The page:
477th Fighter Group
The 477th Fighter Group is an Air Reserve unit of the United States Air Force. It is assigned to the Tenth Air Force, Air Force Reserve Command, stationed at Joint Base Elmendorf-Richardson, Alaska. The 477th FG is an associate unit of the 3d Wing of Pacific Air Forces (PACAF), and if mobilized the wing is gained by PACAF.
|477th Fighter Group
477th Fighter Group - F-22A Raptor
|Active||1943; 1944–1947; 2007–present|
|Branch||United States Air Force|
|Part of||Air Force Reserve Command|
|Garrison/HQ||Joint Base Elmendorf-Richardson, Alaska|
|Decorations||Air Force Outstanding Unit Award|
|Benjamin O. Davis, Jr.|
|477th Fighter Group emblem (approved 5 October 2007)|
|477th Bombardment Group emblem|
|Fighter||Lockheed Martin F-22A Raptor|
The 477th Fighter Group was reactivated on 1 October 2007 as the first Air Force Reserve unit to fly, maintain, and support the Lockheed Martin F-22 Raptor. The group is an associate unit responsible for recruiting, training, developing and retaining Citizen Airmen to support 3d Wing and Air Force expeditionary unit mission requirements.
The 477th Fighter Group provides a combat-ready force of approximately 425 Air Reserve Technicians, Traditional Reservists, and civil servants assigned to the following squadrons:
- 302d Fighter Squadron
- 477th Aircraft Maintenance Squadron
- 477th Maintenance Squadron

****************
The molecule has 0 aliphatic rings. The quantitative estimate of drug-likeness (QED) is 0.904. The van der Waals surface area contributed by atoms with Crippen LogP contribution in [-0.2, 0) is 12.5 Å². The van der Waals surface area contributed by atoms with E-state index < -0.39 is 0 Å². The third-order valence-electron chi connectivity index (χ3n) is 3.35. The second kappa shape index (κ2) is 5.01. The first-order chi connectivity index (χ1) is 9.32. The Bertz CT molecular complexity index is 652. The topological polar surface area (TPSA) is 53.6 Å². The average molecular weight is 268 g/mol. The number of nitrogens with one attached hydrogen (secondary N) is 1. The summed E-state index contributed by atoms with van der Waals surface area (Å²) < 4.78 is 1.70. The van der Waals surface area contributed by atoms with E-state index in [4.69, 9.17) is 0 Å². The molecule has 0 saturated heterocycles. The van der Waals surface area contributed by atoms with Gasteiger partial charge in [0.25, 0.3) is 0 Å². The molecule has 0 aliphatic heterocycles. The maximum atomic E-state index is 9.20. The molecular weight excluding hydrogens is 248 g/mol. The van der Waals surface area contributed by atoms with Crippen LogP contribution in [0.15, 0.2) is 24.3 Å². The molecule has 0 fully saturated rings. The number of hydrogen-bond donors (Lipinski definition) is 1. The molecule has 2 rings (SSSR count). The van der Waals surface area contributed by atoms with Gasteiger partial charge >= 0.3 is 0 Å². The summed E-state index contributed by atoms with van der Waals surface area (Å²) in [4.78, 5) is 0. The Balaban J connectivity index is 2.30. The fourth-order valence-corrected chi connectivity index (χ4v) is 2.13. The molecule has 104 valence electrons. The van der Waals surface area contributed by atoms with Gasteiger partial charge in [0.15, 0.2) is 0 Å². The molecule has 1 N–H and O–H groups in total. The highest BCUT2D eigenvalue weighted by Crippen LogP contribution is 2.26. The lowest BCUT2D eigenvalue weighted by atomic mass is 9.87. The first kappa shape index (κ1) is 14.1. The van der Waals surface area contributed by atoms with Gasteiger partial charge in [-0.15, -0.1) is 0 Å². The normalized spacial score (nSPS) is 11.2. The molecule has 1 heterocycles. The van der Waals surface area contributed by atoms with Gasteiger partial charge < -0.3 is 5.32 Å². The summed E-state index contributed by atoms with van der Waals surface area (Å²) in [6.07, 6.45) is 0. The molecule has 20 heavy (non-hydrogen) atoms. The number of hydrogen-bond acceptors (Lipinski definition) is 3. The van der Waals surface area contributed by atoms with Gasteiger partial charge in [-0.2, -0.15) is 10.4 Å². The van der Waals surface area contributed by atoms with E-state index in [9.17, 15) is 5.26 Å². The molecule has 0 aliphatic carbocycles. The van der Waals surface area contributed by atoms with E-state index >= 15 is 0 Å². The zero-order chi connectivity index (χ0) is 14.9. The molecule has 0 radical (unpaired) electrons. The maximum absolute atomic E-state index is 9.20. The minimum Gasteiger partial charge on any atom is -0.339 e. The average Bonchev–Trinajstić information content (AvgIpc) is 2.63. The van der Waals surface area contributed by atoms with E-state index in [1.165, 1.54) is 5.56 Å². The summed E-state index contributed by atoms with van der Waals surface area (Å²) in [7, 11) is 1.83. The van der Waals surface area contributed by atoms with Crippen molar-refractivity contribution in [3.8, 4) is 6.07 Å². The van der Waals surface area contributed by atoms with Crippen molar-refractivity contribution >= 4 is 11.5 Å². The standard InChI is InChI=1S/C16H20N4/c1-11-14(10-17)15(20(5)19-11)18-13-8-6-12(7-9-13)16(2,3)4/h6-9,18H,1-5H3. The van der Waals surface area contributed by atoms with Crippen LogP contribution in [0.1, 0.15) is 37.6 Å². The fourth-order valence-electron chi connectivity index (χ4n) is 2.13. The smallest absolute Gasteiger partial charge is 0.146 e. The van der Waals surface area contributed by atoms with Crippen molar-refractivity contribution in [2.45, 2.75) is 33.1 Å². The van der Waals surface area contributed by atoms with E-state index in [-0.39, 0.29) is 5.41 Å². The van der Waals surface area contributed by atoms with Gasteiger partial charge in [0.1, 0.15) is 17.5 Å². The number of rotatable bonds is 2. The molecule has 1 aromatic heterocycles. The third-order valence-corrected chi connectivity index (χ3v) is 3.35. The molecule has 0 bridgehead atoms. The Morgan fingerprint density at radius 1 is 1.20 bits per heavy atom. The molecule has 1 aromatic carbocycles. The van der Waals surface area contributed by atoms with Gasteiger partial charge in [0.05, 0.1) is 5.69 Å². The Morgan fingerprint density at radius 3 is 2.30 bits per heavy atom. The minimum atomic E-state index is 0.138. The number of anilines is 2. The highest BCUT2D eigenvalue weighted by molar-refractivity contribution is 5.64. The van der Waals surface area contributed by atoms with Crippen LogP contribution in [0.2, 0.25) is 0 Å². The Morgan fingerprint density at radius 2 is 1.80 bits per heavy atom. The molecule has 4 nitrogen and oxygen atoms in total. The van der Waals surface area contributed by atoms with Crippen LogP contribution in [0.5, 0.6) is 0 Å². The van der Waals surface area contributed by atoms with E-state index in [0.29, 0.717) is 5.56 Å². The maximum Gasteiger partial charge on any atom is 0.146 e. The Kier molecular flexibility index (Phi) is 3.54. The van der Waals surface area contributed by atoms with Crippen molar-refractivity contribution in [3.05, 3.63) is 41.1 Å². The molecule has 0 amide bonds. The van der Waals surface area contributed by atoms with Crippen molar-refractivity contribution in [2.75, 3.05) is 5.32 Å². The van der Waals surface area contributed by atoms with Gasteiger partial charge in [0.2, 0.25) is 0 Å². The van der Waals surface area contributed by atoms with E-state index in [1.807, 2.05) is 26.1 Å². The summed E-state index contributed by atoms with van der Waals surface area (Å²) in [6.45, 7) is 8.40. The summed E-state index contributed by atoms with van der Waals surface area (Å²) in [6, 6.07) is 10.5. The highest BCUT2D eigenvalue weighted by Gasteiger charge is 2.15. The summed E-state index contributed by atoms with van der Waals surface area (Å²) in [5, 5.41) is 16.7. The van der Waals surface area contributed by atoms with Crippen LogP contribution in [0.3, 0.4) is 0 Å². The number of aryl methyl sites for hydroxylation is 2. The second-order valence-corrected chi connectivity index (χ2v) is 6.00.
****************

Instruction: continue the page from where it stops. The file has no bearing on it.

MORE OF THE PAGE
- 477th Civil Engineer Squadron
- 477th Aerospace Medicine Flight
- 477th Mission Support Flight
- 477th Operations Support Flight
- 477th Force Support Squadron
The men and women of the 477th Fighter Group will functionally integrate with their active duty Air Force partners in almost all F-22A mission areas to increase efficiency and overall combat capability while retaining Reserve administrative support and career enhancement. The 477th Fighter Group will leverage the traditional Reserve Component strengths of experience and continuity to fly, and fight, and win as Unrivaled Wingmen on the Total Force team at Elmendorf.
World War II Training unitEdit
The 477th was originally established in May 1943 at MacDill Field, Florida as the United States Army Air Forces 477th Bombardment Group (Medium). Assigned to Third Air Force, the group trained with Martin B-26 Marauder medium bombers. The unit was subsequently inactivated on 25 August 1943.
Reactivation with African-American personnelEdit
The 477th was reactivated as the 477th Composite Group at Selfridge Field, Michigan on 15 January 1944 and assigned to First Air Force. The 477th's new mission was to train what would become the legendary World War II African-American aviators known as the Tuskegee Airmen with Republic P-47 Thunderbolt fighters and North American B-25 Mitchell bombers. During World War II, continued pressure from African-American civilian leaders led the Army to let blacks train as members of bomber crews, a step that opened many more skilled combat roles to them.